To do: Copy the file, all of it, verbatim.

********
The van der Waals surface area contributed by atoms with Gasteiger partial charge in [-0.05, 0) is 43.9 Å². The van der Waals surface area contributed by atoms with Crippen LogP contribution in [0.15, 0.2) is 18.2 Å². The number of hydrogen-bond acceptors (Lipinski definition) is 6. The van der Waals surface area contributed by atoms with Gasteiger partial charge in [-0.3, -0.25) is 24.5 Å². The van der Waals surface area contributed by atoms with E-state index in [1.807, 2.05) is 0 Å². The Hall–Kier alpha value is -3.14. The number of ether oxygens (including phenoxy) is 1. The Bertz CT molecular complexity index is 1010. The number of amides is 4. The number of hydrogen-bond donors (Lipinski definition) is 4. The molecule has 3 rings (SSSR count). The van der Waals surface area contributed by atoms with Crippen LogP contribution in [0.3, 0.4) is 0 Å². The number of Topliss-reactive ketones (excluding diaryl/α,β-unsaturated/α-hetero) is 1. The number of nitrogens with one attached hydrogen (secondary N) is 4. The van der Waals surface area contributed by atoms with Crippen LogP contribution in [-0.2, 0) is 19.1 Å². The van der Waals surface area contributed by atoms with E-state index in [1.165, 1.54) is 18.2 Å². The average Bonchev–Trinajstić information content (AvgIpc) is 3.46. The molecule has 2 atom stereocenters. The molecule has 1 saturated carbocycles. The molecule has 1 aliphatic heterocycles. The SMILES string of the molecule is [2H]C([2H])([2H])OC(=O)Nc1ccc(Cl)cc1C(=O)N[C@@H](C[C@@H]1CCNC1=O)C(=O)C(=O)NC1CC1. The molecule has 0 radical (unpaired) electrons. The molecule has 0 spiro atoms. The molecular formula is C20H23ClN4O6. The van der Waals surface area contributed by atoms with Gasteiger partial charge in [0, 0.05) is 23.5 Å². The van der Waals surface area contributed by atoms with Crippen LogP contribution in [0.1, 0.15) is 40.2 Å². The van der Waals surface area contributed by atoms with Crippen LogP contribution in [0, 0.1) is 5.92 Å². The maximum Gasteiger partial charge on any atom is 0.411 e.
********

The van der Waals surface area contributed by atoms with Gasteiger partial charge in [-0.05, 0) is 43.9 Å². The van der Waals surface area contributed by atoms with Crippen LogP contribution in [0.15, 0.2) is 18.2 Å². The number of hydrogen-bond acceptors (Lipinski definition) is 6. The van der Waals surface area contributed by atoms with Gasteiger partial charge in [-0.3, -0.25) is 24.5 Å². The van der Waals surface area contributed by atoms with E-state index in [1.807, 2.05) is 0 Å². The Hall–Kier alpha value is -3.14. The number of ether oxygens (including phenoxy) is 1. The Bertz CT molecular complexity index is 1010. The number of amides is 4. The number of hydrogen-bond donors (Lipinski definition) is 4. The molecule has 3 rings (SSSR count). The van der Waals surface area contributed by atoms with Crippen LogP contribution in [0.3, 0.4) is 0 Å². The number of Topliss-reactive ketones (excluding diaryl/α,β-unsaturated/α-hetero) is 1. The number of nitrogens with one attached hydrogen (secondary N) is 4. The van der Waals surface area contributed by atoms with Crippen LogP contribution in [-0.2, 0) is 19.1 Å². The van der Waals surface area contributed by atoms with E-state index in [1.165, 1.54) is 18.2 Å². The average Bonchev–Trinajstić information content (AvgIpc) is 3.46. The molecule has 2 atom stereocenters. The molecule has 1 saturated carbocycles. The molecule has 1 aliphatic heterocycles. The SMILES string of the molecule is [2H]C([2H])([2H])OC(=O)Nc1ccc(Cl)cc1C(=O)N[C@@H](C[C@@H]1CCNC1=O)C(=O)C(=O)NC1CC1. The molecule has 0 radical (unpaired) electrons. The molecule has 0 spiro atoms. The molecular formula is C20H23ClN4O6. The van der Waals surface area contributed by atoms with Gasteiger partial charge in [0, 0.05) is 23.5 Å². The van der Waals surface area contributed by atoms with Crippen LogP contribution in [0.1, 0.15) is 40.2 Å². The van der Waals surface area contributed by atoms with Crippen LogP contribution in [0, 0.1) is 5.92 Å². The maximum Gasteiger partial charge on any atom is 0.411 e.